Hi there -
That would be helpful for all of us, wouldn't it? Unfortunately, it would be really difficult to do that, what with everyone having different restrictions (low sodium, low carb, low sugar, sugar free, lactose intolerance, gluten free, etc.), allergies, taste preferences, cooking skills, and the like.
Perhaps visiting with a nutritionist would benefit you, so your diet can be personally tailored to you and your needs.
I'm sorry we can't be of more service.
I need help with a low fat, low carb diet. I apologize I did not put this in my first post....but am new at this and did not really think of all that you added, but you are right.
I'm looking for general help, so that I can to shop & also learn to eat healthier. As I feel it's never too late to learn, and our bodies can heal as long as we give it what it needs.
*1200 Calories (Low cal/ low carb) diet
*Meals are hard, as I don't know the do's and the don't(s).
*Do you have any suggestions, as this would really help me.
After(1200 calories) it should have said (low fat / low carb).... I'm sorry about that.
Hi there -
I'm going to move this to our Nutrition Community for you. Other members should be able to help.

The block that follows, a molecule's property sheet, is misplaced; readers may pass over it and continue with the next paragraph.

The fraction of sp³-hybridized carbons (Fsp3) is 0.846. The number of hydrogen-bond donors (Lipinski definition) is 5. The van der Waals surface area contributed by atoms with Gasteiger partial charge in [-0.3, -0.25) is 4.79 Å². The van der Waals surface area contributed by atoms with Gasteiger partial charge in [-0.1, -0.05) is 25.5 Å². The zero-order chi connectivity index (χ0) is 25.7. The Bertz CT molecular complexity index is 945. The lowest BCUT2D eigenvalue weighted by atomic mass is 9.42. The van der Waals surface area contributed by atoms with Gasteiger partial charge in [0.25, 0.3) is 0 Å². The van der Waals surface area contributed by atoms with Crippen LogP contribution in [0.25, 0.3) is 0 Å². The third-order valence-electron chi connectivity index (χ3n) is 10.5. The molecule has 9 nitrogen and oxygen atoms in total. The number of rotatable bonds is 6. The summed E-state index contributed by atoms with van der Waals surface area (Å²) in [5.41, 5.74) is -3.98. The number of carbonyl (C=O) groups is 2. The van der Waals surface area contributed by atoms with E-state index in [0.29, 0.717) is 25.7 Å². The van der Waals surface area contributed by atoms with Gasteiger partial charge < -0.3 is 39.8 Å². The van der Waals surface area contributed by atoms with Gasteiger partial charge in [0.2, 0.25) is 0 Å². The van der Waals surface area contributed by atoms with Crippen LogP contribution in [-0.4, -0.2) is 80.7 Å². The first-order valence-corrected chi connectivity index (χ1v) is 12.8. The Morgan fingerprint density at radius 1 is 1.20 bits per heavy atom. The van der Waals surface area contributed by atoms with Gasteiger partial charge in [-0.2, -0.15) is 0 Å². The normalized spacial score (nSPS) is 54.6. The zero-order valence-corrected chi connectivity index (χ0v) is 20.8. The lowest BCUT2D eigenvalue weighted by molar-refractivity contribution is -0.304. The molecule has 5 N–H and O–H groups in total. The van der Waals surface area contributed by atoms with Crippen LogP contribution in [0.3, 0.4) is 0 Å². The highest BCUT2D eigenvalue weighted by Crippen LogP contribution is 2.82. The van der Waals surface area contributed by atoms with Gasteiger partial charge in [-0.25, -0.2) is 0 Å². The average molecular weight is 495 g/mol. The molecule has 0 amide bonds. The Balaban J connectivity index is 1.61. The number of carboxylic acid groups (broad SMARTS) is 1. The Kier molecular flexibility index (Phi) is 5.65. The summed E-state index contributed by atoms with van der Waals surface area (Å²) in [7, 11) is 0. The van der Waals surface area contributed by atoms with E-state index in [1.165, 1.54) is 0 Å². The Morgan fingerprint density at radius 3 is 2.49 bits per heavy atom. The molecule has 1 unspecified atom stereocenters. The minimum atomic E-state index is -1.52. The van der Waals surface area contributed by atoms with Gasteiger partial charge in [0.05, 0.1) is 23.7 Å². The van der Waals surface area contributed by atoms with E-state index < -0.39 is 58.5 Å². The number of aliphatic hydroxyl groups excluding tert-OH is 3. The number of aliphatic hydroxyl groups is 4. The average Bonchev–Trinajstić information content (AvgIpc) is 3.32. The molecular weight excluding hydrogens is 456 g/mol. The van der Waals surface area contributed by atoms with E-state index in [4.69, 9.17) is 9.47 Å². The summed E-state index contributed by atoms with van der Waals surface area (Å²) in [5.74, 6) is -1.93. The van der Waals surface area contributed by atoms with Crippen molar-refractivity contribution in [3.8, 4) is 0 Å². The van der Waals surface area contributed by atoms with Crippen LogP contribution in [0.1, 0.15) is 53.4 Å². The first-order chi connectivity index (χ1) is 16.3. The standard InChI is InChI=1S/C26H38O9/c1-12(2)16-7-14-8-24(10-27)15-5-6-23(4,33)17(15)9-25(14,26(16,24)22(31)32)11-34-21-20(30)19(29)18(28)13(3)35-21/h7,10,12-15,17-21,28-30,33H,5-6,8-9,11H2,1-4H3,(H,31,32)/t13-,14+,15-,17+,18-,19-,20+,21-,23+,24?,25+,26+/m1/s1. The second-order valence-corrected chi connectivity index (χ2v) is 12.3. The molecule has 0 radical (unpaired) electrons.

The problem with this is that diet is a very individual thing. Many people in the weight loss biz are obsessed with calories, but that's not really the key to diet, although it is important. The key is how well you digest what you're eating and how quickly it metabolizes into sugar. Low carb low fat diets are mostly a fad that can work short term but is unhealthy long-term. Many high fat foods are quite essential to a healthy diet but aren't associated weight gain, such as fatty fish, nuts, seeds, and beans. Also, the most important element of a diet are vegetables, which are carbs, so a truly low carb diet would have few vegetables in it and would therefore be unhealthful for most of us. There's also a big different between whole grains and highly refined grains, which means that eating grains usually means white flour wheat to most people. That's not a calorie problem as much as a quick metabolizing to sugar problem, and unburnt sugar stores as fat. Whereas adding muscle through exercise makes a person heavier, but also healthier. So it's much more complicated than the fad pushers tell us. There are many different theories of nutrition, and many good books on these different theories. I'd say it's time to do some homework and then, if you wish, try to find a holistic nutritionist who can help you plan a diet that suits you and isn't generalized to some abstract population of fictional people. The reason I say holistic nutritionist is because you're ordinary nutritionist really doesn't usually know much about healthy diets -- they are the people, after all, who devise hospital and school and other institutional menus that nobody would regard as healthful.